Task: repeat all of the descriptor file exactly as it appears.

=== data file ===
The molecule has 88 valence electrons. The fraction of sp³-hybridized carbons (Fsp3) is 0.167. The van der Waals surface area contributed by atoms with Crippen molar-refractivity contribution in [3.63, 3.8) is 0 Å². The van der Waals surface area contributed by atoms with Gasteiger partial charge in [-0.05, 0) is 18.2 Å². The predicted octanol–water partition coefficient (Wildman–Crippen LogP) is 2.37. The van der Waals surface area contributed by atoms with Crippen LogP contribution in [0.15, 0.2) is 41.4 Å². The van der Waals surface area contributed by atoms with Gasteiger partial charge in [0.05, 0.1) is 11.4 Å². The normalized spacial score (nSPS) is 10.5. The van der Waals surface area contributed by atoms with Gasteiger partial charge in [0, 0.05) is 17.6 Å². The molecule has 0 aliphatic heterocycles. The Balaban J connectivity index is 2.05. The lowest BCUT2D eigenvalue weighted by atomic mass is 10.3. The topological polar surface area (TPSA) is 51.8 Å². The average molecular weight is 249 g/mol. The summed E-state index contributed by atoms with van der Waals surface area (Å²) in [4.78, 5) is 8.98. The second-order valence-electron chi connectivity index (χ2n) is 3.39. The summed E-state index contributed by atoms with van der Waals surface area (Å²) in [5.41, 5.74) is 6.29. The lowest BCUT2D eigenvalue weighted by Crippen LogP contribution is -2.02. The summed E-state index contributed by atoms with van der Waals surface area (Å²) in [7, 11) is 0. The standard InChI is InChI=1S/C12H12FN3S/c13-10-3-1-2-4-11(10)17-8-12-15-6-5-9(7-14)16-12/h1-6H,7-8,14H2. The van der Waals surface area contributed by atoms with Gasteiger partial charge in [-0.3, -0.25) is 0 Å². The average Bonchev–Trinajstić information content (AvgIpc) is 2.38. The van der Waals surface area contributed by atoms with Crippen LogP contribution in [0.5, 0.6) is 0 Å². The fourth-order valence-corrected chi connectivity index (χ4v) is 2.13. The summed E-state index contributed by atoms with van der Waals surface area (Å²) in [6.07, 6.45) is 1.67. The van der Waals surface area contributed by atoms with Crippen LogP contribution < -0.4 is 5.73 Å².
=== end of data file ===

The molecule has 88 valence electrons. The fraction of sp³-hybridized carbons (Fsp3) is 0.167. The van der Waals surface area contributed by atoms with Crippen molar-refractivity contribution in [3.63, 3.8) is 0 Å². The van der Waals surface area contributed by atoms with Gasteiger partial charge in [-0.05, 0) is 18.2 Å². The predicted octanol–water partition coefficient (Wildman–Crippen LogP) is 2.37. The van der Waals surface area contributed by atoms with Crippen LogP contribution in [0.15, 0.2) is 41.4 Å². The van der Waals surface area contributed by atoms with Gasteiger partial charge in [0.05, 0.1) is 11.4 Å². The normalized spacial score (nSPS) is 10.5. The van der Waals surface area contributed by atoms with Gasteiger partial charge in [0, 0.05) is 17.6 Å². The molecule has 0 aliphatic heterocycles. The Balaban J connectivity index is 2.05. The lowest BCUT2D eigenvalue weighted by atomic mass is 10.3. The topological polar surface area (TPSA) is 51.8 Å². The average molecular weight is 249 g/mol. The summed E-state index contributed by atoms with van der Waals surface area (Å²) in [4.78, 5) is 8.98. The second-order valence-electron chi connectivity index (χ2n) is 3.39. The summed E-state index contributed by atoms with van der Waals surface area (Å²) in [5.41, 5.74) is 6.29. The lowest BCUT2D eigenvalue weighted by Crippen LogP contribution is -2.02. The summed E-state index contributed by atoms with van der Waals surface area (Å²) in [7, 11) is 0. The standard InChI is InChI=1S/C12H12FN3S/c13-10-3-1-2-4-11(10)17-8-12-15-6-5-9(7-14)16-12/h1-6H,7-8,14H2. The van der Waals surface area contributed by atoms with Gasteiger partial charge in [-0.3, -0.25) is 0 Å². The average Bonchev–Trinajstić information content (AvgIpc) is 2.38. The van der Waals surface area contributed by atoms with Crippen LogP contribution in [0.5, 0.6) is 0 Å². The fourth-order valence-corrected chi connectivity index (χ4v) is 2.13. The summed E-state index contributed by atoms with van der Waals surface area (Å²) in [6.07, 6.45) is 1.67. The van der Waals surface area contributed by atoms with Crippen LogP contribution < -0.4 is 5.73 Å².